Thompson v. Barr, No. 17-3494 (2d Cir. 2019)

Annotate this Case
Justia Opinion Summary

The Second Circuit denied a petition for review of the BIA's decision dismissing petitioner's appeal from the IJ's order of removal on the ground that petitioner had been convicted of an aggravated felony crime of violence. The court held that petitioner's prior conviction for second degree assault under New York Penal Law 120.05(1) is a crime of violence as defined in 18 U.S.C. 16(a), because it requires that defendant cause a serious physical injury to another with the intent to do so. Therefore, the conviction met section 16(a)'s physical force requirement.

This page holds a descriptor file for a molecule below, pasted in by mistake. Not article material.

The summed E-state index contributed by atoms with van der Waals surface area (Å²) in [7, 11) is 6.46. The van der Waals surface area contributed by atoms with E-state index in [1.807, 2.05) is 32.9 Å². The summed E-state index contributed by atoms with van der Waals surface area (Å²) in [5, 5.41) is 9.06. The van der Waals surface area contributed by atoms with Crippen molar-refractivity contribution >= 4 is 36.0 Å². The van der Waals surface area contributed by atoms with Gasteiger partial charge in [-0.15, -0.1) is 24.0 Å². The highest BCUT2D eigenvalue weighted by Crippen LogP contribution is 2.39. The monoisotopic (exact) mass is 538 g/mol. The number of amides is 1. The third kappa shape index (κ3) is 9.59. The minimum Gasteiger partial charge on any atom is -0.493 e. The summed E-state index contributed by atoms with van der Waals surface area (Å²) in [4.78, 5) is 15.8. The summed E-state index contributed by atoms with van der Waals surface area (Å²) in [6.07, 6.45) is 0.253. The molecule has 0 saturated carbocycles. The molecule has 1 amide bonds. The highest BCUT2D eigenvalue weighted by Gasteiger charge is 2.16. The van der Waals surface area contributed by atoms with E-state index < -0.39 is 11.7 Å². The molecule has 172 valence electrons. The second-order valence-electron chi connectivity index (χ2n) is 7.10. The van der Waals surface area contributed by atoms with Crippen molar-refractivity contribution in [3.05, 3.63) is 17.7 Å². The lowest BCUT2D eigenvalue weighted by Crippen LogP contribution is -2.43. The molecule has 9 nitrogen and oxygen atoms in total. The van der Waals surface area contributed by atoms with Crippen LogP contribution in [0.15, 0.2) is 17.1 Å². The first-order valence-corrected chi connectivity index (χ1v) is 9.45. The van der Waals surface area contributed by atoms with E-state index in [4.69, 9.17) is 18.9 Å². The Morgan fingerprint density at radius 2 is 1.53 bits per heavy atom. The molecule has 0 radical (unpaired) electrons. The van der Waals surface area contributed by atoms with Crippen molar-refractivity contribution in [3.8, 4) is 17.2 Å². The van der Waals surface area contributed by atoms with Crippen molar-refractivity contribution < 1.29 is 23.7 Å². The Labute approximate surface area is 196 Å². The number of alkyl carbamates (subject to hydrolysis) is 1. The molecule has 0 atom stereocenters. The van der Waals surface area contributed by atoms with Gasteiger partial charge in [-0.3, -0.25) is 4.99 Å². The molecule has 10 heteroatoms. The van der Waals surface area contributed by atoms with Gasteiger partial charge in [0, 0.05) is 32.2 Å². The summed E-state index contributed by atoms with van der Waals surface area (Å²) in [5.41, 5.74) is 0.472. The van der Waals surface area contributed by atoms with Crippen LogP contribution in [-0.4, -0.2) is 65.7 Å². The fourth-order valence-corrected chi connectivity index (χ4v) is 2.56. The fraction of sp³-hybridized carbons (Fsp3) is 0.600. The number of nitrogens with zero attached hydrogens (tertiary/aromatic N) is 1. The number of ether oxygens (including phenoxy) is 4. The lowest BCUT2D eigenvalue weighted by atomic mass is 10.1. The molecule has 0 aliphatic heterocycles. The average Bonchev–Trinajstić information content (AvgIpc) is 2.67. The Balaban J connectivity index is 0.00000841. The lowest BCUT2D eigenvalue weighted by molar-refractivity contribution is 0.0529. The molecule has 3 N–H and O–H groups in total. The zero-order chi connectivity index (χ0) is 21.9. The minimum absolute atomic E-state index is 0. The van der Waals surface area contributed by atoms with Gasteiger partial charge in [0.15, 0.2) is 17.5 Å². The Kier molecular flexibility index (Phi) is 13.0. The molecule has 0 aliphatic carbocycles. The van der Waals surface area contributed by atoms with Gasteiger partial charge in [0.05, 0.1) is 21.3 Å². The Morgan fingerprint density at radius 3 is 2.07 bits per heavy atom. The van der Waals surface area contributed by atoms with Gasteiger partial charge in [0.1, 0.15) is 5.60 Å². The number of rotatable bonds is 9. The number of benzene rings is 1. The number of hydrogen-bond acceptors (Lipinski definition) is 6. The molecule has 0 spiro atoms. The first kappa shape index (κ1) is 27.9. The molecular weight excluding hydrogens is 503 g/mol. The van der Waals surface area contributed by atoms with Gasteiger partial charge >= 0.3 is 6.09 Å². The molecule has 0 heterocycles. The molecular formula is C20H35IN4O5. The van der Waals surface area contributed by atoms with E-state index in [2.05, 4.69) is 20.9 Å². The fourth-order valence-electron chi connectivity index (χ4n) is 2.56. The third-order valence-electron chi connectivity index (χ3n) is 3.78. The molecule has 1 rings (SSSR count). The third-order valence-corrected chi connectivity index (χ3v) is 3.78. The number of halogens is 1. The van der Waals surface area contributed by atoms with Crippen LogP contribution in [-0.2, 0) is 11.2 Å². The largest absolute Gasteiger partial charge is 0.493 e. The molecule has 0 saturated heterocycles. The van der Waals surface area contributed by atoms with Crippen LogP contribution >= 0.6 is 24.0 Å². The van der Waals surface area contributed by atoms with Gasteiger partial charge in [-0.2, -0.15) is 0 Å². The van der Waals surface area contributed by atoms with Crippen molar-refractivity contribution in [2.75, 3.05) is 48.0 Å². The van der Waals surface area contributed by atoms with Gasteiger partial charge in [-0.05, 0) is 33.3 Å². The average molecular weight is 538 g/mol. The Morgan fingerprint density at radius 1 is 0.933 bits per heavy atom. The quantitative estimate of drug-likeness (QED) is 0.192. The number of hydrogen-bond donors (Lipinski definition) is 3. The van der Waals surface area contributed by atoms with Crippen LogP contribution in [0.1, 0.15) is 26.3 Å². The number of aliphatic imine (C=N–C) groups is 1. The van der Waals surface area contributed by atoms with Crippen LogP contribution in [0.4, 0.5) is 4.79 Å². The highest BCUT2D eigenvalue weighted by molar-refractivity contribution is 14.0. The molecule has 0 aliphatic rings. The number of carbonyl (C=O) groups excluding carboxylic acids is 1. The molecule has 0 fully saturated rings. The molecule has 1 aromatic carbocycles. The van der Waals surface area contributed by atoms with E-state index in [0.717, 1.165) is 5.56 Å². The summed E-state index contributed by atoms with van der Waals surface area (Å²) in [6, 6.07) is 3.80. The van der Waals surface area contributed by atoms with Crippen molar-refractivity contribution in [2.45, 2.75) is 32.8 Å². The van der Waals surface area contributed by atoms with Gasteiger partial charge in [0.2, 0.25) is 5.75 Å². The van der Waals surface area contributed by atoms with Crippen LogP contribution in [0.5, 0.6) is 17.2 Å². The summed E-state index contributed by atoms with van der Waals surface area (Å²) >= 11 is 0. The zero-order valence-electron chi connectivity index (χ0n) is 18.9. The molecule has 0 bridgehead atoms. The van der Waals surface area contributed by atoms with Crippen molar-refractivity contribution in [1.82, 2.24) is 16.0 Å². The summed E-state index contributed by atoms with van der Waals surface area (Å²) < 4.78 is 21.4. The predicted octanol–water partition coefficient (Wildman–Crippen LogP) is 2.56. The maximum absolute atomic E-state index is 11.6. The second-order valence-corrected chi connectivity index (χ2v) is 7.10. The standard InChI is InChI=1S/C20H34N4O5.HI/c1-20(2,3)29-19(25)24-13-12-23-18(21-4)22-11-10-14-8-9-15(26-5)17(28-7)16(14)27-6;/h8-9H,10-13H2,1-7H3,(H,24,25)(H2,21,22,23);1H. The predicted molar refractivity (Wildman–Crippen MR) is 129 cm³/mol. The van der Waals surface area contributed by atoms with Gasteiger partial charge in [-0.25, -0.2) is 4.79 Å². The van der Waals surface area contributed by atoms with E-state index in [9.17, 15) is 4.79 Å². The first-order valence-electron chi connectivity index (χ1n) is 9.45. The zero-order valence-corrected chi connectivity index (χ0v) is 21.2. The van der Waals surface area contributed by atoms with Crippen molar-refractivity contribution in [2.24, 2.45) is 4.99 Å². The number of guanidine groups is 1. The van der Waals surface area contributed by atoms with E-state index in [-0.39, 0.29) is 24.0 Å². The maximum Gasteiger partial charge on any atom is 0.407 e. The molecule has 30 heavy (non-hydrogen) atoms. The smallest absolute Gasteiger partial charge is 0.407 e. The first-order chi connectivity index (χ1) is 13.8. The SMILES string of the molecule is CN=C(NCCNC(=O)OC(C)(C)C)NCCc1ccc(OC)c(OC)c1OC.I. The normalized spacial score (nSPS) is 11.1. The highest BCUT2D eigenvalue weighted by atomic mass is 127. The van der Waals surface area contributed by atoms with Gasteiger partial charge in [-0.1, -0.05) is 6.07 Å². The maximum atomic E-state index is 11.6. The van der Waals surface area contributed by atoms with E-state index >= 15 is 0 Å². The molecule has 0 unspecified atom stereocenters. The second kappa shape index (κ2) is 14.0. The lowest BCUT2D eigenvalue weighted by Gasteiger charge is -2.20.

Download PDF